Seta and Pate Tuilevuka, Nese and Ata Malifa, Roland and Andrew Suniula. Matias and Ben Cima?
It’s possible the next set of brothers to pull on Eagle jerseys could be the Cimas from Bethesda, Md., and you can likely catch a glimpse of both of them at the Collegiate Rugby Championship June 2-3 at PPL Park in Philadelphia.
Matias, who is recovering from a nagging hamstring injury, says he’ll be healthy and on the field for Maryland in the CRC‘s main event. Ben, just a sophomore at Gonzaga, still has to make the final 7s cut, but as the 15s team’s starting flyhalf, he’s got a good chance to play in the CRC‘s High School Challenge.
“I’m sure he’ll play,” said Matias of his little brother, “if they’re smart enough to put him in.”
Gonzaga will also be without its seniors, as the CRC falls on graduation day, bolstering Ben’s chances to make the squad.
Is it a stretch to project a guy who could potentially not make his high school 7s team as a future Eagle? Sure, but he’s got as good a chance as any young flyhalf in the country. Ben started at No. 10 for Gonzaga as a freshman last year when starter Billy Cunningham was out with injury. As a 14-year-old, he commandeered the varsity backline of the team that finished third in country.
“If you ask a guy like (HS All American coach) Salty Thompson, he’s the best high school flyhalf in the country, as far as managing the game,” Gonzaga coach Peter Baggetta said of Ben, who’s still got two more years of growing and playing to do before he graduates high school. “I expect coaches are going to come knocking for him next year.”
Matias has already started collecting accolades. In his freshman year at Maryland, he led the Terrapins to the inaugural Atlantic Coast Rugby League title, picking up co-player of the year honors.
Hamstrung by injury this spring, he sat out most of the ACRL season. But that didn’t prevent him from being invited to the U20 camp this spring.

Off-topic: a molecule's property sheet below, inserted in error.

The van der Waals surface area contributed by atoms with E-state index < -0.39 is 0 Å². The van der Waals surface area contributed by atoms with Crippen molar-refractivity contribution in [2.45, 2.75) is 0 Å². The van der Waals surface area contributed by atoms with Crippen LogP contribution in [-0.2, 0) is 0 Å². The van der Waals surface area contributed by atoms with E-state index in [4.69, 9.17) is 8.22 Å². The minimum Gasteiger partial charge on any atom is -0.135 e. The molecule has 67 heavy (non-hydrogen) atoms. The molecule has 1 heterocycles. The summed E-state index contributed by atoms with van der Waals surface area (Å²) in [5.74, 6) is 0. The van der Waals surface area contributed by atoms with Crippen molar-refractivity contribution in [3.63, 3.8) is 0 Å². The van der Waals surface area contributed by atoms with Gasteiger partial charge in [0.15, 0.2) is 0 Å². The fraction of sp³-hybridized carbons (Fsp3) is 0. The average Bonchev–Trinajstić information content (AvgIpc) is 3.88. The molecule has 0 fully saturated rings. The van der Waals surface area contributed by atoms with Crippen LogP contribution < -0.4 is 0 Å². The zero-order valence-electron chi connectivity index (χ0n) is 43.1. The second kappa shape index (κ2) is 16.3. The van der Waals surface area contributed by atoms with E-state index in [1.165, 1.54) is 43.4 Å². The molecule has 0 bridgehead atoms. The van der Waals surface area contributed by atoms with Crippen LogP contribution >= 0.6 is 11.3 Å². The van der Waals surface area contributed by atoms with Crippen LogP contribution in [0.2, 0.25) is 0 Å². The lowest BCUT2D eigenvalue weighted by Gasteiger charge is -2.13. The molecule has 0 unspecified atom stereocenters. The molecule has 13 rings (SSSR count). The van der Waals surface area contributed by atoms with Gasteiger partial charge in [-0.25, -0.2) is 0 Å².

“I tried to play, but as soon as I even sprinted I felt a tweak again, so I just kind of sat out the rest of the weekend,” said Matias. “I didn’t get to do much, which it kind of hit me that my chances of making the team are completely out the window, but I was lucky to get called to Canada and get another shot.”
Matias is holding out hope that he’ll make the U20 team for the Junior World Trophy this June in Sandy, Utah. Even if he doesn’t, he’ll have more opportunities to play representative rugby, including, he hopes, some 7s.
“I actually wasn’t a fan of it before the summer when I got selected for MARFU all stars and went to the 7s tournament out in San Diego,” he said.
“I learned a lot playing for MARFU head coach Chris Harvey. After that I loved it. I played in the ACI 7s and I’ve been dying to get back on the 7s field, as opposed to the 15s field. I have a lot of fun with it, actually, it’s more relaxed for me.”
The Cimas, sons of an Argentine rugby-playing father, have been playing since childhood, including during their two years of living in Argentina starting when Matis was in third grade and Ben in first. So they have the rugby acumen, but what they lack is elite speed.
“They don’t have international top-end 7s speed, but what they have is a good understanding of the game,” said Baggetta, who coached both Cimas at Gonzaga, “and sometimes that understanding of the game allows them to overcome that lack of having that top-end speed for a playmaker.”
“I’m definitely not as fast as the crossover football athletes that they’ve got going on, but I’m pretty sure I have a bigger brain when it comes to rugby than those guys,” said Matias.
“It is a speed game, but it’s still rugby, and rugby’s more of a thinking man’s game. I hope to have a shot. I want to get on the USA Sevens radar, I want to get on coach Magleby’s radar, so I’m going to work, after this injury, to get my speed back up and my agility up. Hopefully I get a shot.”
The best way to prove he can play 7s at a high level? Kick butt at the CRC. It’s a formula that’s worked for guys like Rocco Mauer and Peter Tiberio. And the best way for little brother Ben to catch the eye of a scholarship toting coach? Kick butt in the High School Challenge.